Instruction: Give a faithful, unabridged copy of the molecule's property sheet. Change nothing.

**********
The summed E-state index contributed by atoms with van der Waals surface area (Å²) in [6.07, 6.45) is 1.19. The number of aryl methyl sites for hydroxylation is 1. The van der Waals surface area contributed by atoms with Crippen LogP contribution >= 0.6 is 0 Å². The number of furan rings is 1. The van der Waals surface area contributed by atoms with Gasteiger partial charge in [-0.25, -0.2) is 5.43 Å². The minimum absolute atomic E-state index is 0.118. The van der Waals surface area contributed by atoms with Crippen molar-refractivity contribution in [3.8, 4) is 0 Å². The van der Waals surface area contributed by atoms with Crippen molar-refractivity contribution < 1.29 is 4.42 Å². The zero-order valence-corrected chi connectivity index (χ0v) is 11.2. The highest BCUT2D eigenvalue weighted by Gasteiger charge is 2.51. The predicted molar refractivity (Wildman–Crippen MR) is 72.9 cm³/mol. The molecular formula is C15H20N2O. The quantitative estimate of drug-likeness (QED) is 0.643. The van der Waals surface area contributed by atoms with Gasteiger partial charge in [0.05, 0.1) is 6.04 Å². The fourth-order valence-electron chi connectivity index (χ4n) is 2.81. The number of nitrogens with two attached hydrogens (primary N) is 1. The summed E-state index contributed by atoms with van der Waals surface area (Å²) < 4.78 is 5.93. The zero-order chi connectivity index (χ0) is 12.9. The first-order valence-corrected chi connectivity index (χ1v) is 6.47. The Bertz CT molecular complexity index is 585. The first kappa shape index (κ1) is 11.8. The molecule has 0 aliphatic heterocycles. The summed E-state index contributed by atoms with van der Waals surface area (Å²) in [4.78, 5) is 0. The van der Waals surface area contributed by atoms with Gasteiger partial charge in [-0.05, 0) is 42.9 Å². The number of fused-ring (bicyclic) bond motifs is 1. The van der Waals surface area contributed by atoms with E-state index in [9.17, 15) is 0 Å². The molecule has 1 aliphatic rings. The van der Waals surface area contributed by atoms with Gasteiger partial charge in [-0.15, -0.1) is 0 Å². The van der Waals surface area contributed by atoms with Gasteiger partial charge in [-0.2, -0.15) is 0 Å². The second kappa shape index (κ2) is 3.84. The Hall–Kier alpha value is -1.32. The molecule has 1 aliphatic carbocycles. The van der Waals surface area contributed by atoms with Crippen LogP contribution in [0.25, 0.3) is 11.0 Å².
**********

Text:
The summed E-state index contributed by atoms with van der Waals surface area (Å²) in [6.07, 6.45) is 1.19. The number of aryl methyl sites for hydroxylation is 1. The van der Waals surface area contributed by atoms with Crippen LogP contribution >= 0.6 is 0 Å². The number of furan rings is 1. The van der Waals surface area contributed by atoms with Gasteiger partial charge in [-0.25, -0.2) is 5.43 Å². The minimum absolute atomic E-state index is 0.118. The van der Waals surface area contributed by atoms with Crippen molar-refractivity contribution in [3.8, 4) is 0 Å². The van der Waals surface area contributed by atoms with Crippen molar-refractivity contribution < 1.29 is 4.42 Å². The zero-order valence-corrected chi connectivity index (χ0v) is 11.2. The highest BCUT2D eigenvalue weighted by Gasteiger charge is 2.51. The predicted molar refractivity (Wildman–Crippen MR) is 72.9 cm³/mol. The molecular formula is C15H20N2O. The quantitative estimate of drug-likeness (QED) is 0.643. The van der Waals surface area contributed by atoms with Gasteiger partial charge in [0.05, 0.1) is 6.04 Å². The fourth-order valence-electron chi connectivity index (χ4n) is 2.81. The number of nitrogens with two attached hydrogens (primary N) is 1. The summed E-state index contributed by atoms with van der Waals surface area (Å²) < 4.78 is 5.93. The zero-order chi connectivity index (χ0) is 12.9. The first-order valence-corrected chi connectivity index (χ1v) is 6.47. The Bertz CT molecular complexity index is 585. The first kappa shape index (κ1) is 11.8. The molecule has 0 aliphatic heterocycles. The summed E-state index contributed by atoms with van der Waals surface area (Å²) in [4.78, 5) is 0. The van der Waals surface area contributed by atoms with Gasteiger partial charge in [-0.05, 0) is 42.9 Å². The number of fused-ring (bicyclic) bond motifs is 1. The van der Waals surface area contributed by atoms with E-state index in [9.17, 15) is 0 Å². The molecule has 1 aliphatic rings. The van der Waals surface area contributed by atoms with Gasteiger partial charge in [-0.15, -0.1) is 0 Å². The van der Waals surface area contributed by atoms with Gasteiger partial charge in [-0.2, -0.15) is 0 Å². The second kappa shape index (κ2) is 3.84. The Hall–Kier alpha value is -1.32. The molecule has 1 aliphatic carbocycles. The van der Waals surface area contributed by atoms with Crippen LogP contribution in [0.25, 0.3) is 11.0 Å².